A new language is here, and almost everyone in the world knows it

What is common between Indian WhatsApp uncles and Kim Kardashian? It’s the use of emojis. From namaste to poop.

US reality star Kim Kardashian threw her daughter North West a poop emoji-themed birthday party recently. And this doesn’t sound nearly as weird as it should. This is because at this point, everyone has a relationship (love or hate) with the annoyingly adorable poop emoji.

This is the inherent polysemy of emojis, which are fast becoming an indispensable part of human communication. A smiley face emoji can relay a simple smile, a passive aggressive message, be patronising, ironic, convey anger or even refer to a serial killer. The sheer range is truly astounding.

Today, emojis start a conversation, can politely end one, offer a reprieve, help lazy people converse, make emoting a lot easier and most importantly, convey entire thoughts through one or more icons.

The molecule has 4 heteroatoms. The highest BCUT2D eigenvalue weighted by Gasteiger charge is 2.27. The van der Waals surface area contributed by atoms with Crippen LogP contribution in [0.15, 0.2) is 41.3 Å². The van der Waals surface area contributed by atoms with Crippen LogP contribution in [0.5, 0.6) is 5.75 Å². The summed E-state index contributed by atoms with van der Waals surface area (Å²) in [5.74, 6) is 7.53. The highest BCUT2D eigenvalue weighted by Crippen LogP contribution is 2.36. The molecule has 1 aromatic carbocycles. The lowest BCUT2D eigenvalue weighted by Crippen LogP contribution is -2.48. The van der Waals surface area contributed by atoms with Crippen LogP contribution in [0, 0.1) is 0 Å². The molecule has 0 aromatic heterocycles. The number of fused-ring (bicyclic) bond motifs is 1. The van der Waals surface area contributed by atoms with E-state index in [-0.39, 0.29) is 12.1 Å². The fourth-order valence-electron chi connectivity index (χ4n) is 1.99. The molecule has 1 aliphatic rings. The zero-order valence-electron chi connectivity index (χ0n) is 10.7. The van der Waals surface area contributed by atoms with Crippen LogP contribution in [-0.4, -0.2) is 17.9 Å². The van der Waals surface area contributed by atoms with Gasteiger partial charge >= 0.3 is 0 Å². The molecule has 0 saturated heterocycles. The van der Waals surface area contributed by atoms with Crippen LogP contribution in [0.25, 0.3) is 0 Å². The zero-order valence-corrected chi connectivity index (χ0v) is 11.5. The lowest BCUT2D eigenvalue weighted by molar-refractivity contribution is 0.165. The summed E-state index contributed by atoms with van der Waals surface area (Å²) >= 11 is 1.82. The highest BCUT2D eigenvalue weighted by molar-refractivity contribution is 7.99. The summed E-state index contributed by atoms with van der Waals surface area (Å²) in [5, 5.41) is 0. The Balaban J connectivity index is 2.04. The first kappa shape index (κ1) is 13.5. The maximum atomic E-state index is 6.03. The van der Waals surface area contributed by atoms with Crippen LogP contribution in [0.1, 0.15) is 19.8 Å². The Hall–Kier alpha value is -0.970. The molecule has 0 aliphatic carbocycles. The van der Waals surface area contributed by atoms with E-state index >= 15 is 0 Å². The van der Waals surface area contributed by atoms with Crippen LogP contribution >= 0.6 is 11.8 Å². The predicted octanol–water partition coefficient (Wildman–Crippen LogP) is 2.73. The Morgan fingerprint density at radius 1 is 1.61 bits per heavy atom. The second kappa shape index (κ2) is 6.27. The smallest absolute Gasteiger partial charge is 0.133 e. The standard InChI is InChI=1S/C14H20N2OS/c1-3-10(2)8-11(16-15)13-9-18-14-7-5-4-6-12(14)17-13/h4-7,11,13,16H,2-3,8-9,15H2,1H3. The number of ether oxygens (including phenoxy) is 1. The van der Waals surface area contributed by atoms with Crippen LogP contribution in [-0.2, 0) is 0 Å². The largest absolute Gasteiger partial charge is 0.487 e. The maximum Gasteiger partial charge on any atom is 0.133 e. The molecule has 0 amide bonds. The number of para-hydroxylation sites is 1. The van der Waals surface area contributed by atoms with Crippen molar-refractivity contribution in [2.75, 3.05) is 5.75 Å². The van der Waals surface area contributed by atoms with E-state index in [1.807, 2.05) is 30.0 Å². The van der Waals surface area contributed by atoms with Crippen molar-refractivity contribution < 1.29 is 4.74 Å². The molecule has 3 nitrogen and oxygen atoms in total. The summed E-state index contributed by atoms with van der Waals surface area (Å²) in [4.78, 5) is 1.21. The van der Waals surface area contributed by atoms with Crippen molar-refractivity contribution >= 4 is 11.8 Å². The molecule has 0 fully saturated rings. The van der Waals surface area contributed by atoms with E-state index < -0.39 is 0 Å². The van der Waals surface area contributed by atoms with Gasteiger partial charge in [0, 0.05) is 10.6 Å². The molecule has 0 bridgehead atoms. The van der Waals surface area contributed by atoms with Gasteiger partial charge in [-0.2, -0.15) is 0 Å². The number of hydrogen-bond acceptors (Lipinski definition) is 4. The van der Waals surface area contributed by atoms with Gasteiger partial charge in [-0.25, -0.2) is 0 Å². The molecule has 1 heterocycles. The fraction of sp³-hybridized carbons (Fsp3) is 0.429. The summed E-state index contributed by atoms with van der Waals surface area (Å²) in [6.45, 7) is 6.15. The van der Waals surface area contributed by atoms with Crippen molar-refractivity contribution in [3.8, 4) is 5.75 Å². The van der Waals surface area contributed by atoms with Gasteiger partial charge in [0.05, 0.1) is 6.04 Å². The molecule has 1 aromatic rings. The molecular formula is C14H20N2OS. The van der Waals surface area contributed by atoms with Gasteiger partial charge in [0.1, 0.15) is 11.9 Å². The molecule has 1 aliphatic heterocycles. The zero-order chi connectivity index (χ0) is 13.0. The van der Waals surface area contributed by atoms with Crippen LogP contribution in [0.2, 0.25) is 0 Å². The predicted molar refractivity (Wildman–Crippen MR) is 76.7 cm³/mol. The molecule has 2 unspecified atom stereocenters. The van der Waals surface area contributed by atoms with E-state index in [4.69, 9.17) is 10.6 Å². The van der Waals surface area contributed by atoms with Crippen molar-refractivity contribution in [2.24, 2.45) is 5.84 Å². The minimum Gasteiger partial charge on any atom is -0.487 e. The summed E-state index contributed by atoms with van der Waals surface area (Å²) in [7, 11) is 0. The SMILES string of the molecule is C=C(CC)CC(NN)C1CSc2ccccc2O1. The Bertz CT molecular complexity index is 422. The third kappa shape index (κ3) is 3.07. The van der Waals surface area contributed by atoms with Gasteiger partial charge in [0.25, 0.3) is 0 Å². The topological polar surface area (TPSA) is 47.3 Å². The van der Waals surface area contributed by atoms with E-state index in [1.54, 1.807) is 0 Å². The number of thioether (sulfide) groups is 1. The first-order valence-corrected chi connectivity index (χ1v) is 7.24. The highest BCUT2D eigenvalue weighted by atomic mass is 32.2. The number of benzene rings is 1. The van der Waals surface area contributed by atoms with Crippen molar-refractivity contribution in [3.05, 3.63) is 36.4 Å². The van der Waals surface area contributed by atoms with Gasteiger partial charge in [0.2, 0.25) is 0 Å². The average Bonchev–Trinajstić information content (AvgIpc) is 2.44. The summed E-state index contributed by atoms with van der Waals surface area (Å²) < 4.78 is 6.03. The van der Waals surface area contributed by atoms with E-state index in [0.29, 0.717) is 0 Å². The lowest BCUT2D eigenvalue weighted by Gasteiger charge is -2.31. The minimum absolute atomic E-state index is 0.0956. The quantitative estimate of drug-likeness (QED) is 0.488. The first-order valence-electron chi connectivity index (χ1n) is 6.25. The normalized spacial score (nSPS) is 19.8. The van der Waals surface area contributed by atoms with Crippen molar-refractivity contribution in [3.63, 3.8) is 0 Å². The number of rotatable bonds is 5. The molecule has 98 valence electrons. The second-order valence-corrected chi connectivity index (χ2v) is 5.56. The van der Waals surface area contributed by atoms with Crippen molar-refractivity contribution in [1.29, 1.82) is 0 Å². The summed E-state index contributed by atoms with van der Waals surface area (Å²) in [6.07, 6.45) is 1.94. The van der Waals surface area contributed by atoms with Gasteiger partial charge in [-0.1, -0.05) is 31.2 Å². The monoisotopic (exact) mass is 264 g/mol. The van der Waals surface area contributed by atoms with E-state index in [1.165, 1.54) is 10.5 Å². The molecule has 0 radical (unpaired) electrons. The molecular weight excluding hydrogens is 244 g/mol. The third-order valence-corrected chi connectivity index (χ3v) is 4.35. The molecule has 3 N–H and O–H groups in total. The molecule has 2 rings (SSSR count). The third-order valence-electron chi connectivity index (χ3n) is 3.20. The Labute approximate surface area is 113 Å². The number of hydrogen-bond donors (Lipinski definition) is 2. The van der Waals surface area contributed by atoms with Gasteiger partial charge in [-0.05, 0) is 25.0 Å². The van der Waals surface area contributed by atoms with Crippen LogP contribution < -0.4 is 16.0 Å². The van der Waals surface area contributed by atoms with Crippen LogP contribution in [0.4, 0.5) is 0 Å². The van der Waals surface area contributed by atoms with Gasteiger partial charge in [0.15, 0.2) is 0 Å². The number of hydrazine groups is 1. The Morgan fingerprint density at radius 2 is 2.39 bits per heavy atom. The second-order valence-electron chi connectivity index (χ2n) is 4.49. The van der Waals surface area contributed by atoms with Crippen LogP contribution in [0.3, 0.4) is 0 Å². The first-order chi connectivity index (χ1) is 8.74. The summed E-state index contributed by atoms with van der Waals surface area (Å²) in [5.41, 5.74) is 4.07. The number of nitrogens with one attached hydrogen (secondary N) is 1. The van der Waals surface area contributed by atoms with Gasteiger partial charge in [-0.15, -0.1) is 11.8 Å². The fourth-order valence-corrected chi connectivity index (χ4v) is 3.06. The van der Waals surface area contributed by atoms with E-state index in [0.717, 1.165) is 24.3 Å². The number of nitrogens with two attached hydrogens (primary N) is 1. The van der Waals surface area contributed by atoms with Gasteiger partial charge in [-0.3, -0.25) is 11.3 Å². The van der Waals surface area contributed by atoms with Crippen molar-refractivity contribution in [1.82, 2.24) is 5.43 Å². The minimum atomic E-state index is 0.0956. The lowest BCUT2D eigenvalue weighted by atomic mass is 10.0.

Confused how your message will sound to someone who can’t see your face or hear your tone? Send an emoji. Even on Facebook, the ‘like’ button was never going to be enough, so now you can click the emoji you are feeling after seeing a post — sad, ‘care’, heart or ‘haha’.

In effect, emojis have a similar function to what vocal fry (speaking in a grating and deliberately lower register) has in speaking, or perhaps the additional communication that gesticulating with your hands conveys. It has a distinctive character and is also admittedly considered annoying by a lot of people. But also, it’s indispensable now and is going nowhere . Even though a Bangladeshi cleric has called ‘haha’ emoji haram when used to mock people and declared a fatwa against it this week. There’s also a debate about whether emojis should be admitted as court evidence (a man in France who was convicted for threatening his girlfriend had sent the gun emoji).

Read more: The Print

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